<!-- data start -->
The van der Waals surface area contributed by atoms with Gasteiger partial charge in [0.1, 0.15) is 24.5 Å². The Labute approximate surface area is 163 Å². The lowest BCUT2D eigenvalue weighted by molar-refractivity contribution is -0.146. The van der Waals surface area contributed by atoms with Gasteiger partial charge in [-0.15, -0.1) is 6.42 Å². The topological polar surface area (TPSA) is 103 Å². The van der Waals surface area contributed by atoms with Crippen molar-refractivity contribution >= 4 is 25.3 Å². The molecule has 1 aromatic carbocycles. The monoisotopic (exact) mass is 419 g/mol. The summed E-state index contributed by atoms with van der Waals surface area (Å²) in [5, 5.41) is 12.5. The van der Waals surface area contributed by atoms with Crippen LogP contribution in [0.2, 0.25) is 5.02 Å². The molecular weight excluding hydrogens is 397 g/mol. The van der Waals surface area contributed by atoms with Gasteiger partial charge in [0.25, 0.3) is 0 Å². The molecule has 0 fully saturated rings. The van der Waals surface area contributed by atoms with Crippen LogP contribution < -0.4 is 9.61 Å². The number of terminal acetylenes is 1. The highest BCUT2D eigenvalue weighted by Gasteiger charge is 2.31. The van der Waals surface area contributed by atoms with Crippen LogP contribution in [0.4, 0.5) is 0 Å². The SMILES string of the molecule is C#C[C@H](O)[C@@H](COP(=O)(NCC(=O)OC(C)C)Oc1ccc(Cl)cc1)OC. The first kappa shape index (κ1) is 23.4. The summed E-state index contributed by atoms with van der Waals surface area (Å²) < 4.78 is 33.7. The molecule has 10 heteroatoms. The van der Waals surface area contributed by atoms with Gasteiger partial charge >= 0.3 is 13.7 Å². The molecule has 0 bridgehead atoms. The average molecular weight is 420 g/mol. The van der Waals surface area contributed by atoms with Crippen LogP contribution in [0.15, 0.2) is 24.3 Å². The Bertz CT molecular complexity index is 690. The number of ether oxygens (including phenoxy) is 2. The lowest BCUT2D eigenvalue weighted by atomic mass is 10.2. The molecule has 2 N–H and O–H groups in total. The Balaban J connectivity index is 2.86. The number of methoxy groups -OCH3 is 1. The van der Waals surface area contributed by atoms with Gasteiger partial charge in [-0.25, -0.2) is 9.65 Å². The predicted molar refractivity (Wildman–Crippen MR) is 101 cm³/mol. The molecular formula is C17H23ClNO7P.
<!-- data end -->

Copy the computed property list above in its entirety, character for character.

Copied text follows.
The van der Waals surface area contributed by atoms with Gasteiger partial charge in [0.1, 0.15) is 24.5 Å². The Labute approximate surface area is 163 Å². The lowest BCUT2D eigenvalue weighted by molar-refractivity contribution is -0.146. The van der Waals surface area contributed by atoms with Gasteiger partial charge in [-0.15, -0.1) is 6.42 Å². The topological polar surface area (TPSA) is 103 Å². The van der Waals surface area contributed by atoms with Crippen molar-refractivity contribution >= 4 is 25.3 Å². The molecule has 1 aromatic carbocycles. The monoisotopic (exact) mass is 419 g/mol. The summed E-state index contributed by atoms with van der Waals surface area (Å²) in [5, 5.41) is 12.5. The van der Waals surface area contributed by atoms with Crippen LogP contribution in [0.2, 0.25) is 5.02 Å². The molecular weight excluding hydrogens is 397 g/mol. The van der Waals surface area contributed by atoms with Gasteiger partial charge in [0.25, 0.3) is 0 Å². The molecule has 0 fully saturated rings. The van der Waals surface area contributed by atoms with Crippen LogP contribution < -0.4 is 9.61 Å². The number of terminal acetylenes is 1. The highest BCUT2D eigenvalue weighted by Gasteiger charge is 2.31. The van der Waals surface area contributed by atoms with Crippen LogP contribution in [0.4, 0.5) is 0 Å². The SMILES string of the molecule is C#C[C@H](O)[C@@H](COP(=O)(NCC(=O)OC(C)C)Oc1ccc(Cl)cc1)OC. The first kappa shape index (κ1) is 23.4. The summed E-state index contributed by atoms with van der Waals surface area (Å²) < 4.78 is 33.7. The molecule has 10 heteroatoms. The van der Waals surface area contributed by atoms with Gasteiger partial charge >= 0.3 is 13.7 Å². The molecule has 0 bridgehead atoms. The average molecular weight is 420 g/mol. The van der Waals surface area contributed by atoms with Crippen LogP contribution in [0.15, 0.2) is 24.3 Å². The Bertz CT molecular complexity index is 690. The number of ether oxygens (including phenoxy) is 2. The lowest BCUT2D eigenvalue weighted by atomic mass is 10.2. The molecule has 2 N–H and O–H groups in total. The Balaban J connectivity index is 2.86. The number of methoxy groups -OCH3 is 1. The van der Waals surface area contributed by atoms with Gasteiger partial charge in [-0.25, -0.2) is 9.65 Å². The predicted molar refractivity (Wildman–Crippen MR) is 101 cm³/mol. The molecular formula is C17H23ClNO7P.